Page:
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Dieselgate’s first blood drawn: Volkswagen engineer charged and pleads guilty

VW TDI Image used with permission by copyright holder
How’s this for a one-two punch? Just as news is breaking that a Volkswagen engineer is being charged in connection to the Dieselgate scandal, we learn that he’s already plead guilty to multiple federal charges.

The U.S. Justice Department named James Liang in its probe of the German automaker for crimes related to the cheat device installed on thousands of diesel vehicles. Liang was charged with conspiracy to defraud the U.S. government, and violation of the clean air act, among other crimes.

Upon being charged, Liang reportedly entered a plea agreement for his cooperation in the investigation of others and greater details associated with Dieselgate. So what exactly was Liang’s involvement? Well, according to the Justice Department, as reported by CNBC, Liang developed software way back in 2006 to make the vehicles appear cleaner than they were. It doesn’t get much closer to the source than that. VW responded to the indictment by restating its cooperation with the U.S. Department of Justice but made no comments about Liang. Who knows what information Liang will reveal to the feds, but chances are, it will be pretty juicy.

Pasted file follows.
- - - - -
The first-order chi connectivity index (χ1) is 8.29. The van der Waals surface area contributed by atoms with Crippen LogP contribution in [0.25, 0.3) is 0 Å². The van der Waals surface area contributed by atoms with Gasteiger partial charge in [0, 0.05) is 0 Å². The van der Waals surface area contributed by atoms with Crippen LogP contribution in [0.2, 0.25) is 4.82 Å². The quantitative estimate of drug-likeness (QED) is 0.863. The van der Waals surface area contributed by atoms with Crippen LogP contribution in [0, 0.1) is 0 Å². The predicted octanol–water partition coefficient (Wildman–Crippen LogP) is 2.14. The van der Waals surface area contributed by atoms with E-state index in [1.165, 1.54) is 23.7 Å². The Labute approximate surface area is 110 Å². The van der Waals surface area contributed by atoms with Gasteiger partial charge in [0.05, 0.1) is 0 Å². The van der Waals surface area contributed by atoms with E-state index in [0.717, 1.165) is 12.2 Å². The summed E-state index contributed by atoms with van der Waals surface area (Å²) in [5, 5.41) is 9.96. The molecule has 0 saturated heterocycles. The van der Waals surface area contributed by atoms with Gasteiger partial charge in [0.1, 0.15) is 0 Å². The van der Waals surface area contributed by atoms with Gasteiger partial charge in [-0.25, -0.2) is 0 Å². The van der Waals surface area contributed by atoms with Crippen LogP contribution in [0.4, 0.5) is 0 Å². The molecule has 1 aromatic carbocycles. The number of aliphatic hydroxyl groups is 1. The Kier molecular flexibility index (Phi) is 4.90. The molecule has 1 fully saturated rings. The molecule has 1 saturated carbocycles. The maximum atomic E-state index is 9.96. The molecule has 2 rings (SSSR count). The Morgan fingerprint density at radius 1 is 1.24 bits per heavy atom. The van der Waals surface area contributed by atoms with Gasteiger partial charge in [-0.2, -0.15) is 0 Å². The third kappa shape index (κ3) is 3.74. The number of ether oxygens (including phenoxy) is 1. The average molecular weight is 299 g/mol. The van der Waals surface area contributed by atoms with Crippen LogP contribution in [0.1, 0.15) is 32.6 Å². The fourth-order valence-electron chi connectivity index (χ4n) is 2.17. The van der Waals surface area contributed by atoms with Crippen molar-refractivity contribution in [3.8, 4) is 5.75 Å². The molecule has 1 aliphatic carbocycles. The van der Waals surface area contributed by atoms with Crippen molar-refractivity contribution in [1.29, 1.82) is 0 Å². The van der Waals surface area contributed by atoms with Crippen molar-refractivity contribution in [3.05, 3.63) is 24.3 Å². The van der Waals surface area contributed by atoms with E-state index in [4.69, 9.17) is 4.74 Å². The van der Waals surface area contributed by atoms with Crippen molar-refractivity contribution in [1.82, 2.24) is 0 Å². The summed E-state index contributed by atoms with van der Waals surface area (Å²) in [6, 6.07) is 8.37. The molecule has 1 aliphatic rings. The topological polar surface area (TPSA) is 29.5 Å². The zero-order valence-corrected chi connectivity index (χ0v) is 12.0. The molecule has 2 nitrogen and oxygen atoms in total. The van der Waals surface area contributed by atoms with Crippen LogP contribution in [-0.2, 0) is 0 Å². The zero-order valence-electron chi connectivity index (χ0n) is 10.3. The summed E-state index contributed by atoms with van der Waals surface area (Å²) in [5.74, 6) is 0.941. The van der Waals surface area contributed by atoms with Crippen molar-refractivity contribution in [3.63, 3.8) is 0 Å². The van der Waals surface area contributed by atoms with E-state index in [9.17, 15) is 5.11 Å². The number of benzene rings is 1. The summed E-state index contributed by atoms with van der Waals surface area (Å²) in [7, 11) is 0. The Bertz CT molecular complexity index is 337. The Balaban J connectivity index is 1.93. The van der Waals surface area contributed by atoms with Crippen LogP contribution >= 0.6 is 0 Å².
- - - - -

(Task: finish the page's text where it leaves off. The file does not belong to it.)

Read More: VW Reaches Dieselgate Settlement

Liang was part of a diesel development team in Germany when he was assignment the cheat device project. The engineer then moved to the U.S. in May of 2008 to help launch the new line of “clean diesels.”

As for the automaker, it’s knee-deep in a settlement that will cost it over $16 billion to fix or buy back 475,000 affected vehicles that were sold over a seven year period. VW admitted that 2.0-liter diesels were equipped with cheat devices, but a resolution about 3.0-liter diesels is still coming. These engines were found in VW, Audi, Porsche, and Skoda models.

The latest report says VW may not be able to provide a sufficient fix and will thus have to buy back all the cars. Ouch. The automaker is also on the hook for $2.7 billion in environmental mitigation and $2 billion for research on zero-emissions vehicles.

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